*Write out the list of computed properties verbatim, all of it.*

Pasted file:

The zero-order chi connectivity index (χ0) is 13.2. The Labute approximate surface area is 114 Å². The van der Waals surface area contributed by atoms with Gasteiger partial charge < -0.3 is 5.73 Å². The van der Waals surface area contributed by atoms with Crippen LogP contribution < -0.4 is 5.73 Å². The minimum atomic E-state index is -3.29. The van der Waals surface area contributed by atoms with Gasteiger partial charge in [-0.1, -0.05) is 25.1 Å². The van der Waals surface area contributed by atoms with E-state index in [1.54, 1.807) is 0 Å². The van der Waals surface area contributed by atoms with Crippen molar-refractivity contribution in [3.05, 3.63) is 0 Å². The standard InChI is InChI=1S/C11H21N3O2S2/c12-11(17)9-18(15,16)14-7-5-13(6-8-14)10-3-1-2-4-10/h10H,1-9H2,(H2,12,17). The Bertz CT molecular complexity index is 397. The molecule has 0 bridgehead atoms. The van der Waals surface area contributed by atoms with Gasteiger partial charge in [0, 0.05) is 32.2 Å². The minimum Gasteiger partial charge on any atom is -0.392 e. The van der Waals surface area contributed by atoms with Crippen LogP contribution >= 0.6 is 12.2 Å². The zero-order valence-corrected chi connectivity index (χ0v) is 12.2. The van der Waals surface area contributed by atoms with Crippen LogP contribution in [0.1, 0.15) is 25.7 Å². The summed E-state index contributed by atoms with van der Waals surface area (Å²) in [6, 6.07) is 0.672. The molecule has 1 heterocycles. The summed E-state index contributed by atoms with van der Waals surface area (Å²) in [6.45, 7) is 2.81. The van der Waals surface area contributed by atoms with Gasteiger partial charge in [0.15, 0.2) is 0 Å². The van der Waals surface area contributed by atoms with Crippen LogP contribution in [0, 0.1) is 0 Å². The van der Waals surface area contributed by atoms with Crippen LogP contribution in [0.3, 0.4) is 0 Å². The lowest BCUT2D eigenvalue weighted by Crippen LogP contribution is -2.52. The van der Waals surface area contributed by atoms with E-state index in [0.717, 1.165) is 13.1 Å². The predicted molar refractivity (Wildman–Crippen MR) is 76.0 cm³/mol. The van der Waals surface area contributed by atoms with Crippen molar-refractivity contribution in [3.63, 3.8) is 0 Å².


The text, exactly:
The zero-order chi connectivity index (χ0) is 13.2. The Labute approximate surface area is 114 Å². The van der Waals surface area contributed by atoms with Gasteiger partial charge < -0.3 is 5.73 Å². The van der Waals surface area contributed by atoms with Crippen LogP contribution < -0.4 is 5.73 Å². The minimum atomic E-state index is -3.29. The van der Waals surface area contributed by atoms with Gasteiger partial charge in [-0.1, -0.05) is 25.1 Å². The van der Waals surface area contributed by atoms with E-state index in [1.54, 1.807) is 0 Å². The van der Waals surface area contributed by atoms with Crippen molar-refractivity contribution in [3.05, 3.63) is 0 Å². The standard InChI is InChI=1S/C11H21N3O2S2/c12-11(17)9-18(15,16)14-7-5-13(6-8-14)10-3-1-2-4-10/h10H,1-9H2,(H2,12,17). The Bertz CT molecular complexity index is 397. The molecule has 0 bridgehead atoms. The van der Waals surface area contributed by atoms with Gasteiger partial charge in [0, 0.05) is 32.2 Å². The minimum Gasteiger partial charge on any atom is -0.392 e. The van der Waals surface area contributed by atoms with Crippen LogP contribution >= 0.6 is 12.2 Å². The zero-order valence-corrected chi connectivity index (χ0v) is 12.2. The van der Waals surface area contributed by atoms with Crippen LogP contribution in [0.1, 0.15) is 25.7 Å². The summed E-state index contributed by atoms with van der Waals surface area (Å²) in [6, 6.07) is 0.672. The molecule has 1 heterocycles. The summed E-state index contributed by atoms with van der Waals surface area (Å²) in [6.45, 7) is 2.81. The van der Waals surface area contributed by atoms with Gasteiger partial charge in [0.15, 0.2) is 0 Å². The van der Waals surface area contributed by atoms with Crippen LogP contribution in [0, 0.1) is 0 Å². The van der Waals surface area contributed by atoms with Crippen LogP contribution in [0.3, 0.4) is 0 Å². The lowest BCUT2D eigenvalue weighted by Crippen LogP contribution is -2.52. The van der Waals surface area contributed by atoms with E-state index in [0.717, 1.165) is 13.1 Å². The predicted molar refractivity (Wildman–Crippen MR) is 76.0 cm³/mol. The van der Waals surface area contributed by atoms with Crippen molar-refractivity contribution in [3.63, 3.8) is 0 Å².